A Brief Survey of the Altar Cards of St. Peter's Basilica

The old altar cards of St. Peter's Basilica were many and varied.  Those on the side altars were simple, in a sort of Arts and Crafts style.  Those on the Altar of the Chair and in the Blessed Sacrament Chapel and the Canons Chapel were understandably Baroque in design.  The Pieta' altar had small and delicate Baroque altar cards.  Photos of the cards are rare.  I will be adding to this post as I find more from my photo collections.  Some of the more ornate altar cards of St. Peter's are now kept in the Treasury Museum of the Sacristy known as the Tesoro, open to the public to see and admire the treasures of the Vatican Basilica.  Altar cards were obviously never kept on the main papal altar.  Hopefully the cards have been kept safely in boxes in some long forgotten storage room in the bowels of the Reverenda Fabrica Sancti Petri, the institution responsible for the conservation and maintenance of the Basilica.  We hope one day they will be returned to their rightful places on the altars of sacrifice to the glory of God and the consternation of the devil.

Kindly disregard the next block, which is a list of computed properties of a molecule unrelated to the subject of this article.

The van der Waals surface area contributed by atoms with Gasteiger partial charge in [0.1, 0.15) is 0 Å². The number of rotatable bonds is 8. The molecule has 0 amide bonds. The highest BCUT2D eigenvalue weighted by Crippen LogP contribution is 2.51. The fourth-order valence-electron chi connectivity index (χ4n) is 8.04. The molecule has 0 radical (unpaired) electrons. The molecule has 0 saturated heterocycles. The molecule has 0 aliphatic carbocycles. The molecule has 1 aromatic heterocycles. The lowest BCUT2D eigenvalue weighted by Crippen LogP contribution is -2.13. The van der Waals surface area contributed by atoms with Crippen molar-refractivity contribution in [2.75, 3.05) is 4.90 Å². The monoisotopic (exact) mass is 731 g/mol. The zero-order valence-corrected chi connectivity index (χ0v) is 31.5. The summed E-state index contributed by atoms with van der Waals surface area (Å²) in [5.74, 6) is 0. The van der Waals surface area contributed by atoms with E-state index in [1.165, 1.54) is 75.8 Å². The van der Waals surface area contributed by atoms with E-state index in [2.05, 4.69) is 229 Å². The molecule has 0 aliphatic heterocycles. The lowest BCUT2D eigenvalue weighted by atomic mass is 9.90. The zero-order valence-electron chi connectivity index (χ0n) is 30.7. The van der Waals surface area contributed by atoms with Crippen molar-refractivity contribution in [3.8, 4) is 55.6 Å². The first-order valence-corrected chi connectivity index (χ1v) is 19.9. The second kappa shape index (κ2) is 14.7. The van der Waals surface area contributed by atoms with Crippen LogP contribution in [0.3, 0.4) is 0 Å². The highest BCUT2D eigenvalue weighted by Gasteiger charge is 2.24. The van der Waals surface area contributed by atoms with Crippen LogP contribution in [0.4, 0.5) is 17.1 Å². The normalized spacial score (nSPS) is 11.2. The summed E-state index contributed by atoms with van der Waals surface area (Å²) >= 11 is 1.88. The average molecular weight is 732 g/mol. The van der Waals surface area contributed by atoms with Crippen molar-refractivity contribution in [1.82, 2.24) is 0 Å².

Alexander VII commissioned Bernini to make new crucifixes with matching candlesticks for the various altars of St. Peter's Basilica. Bernini designed them and had them executed by Ercole Ferrata (1610-1686), an Italian sculptor of the Roman Baroque. We can only assume Bernini also designed the original altar cards, some of which can be seen today in the Treasury Museum of St. Peter's Basilica. 

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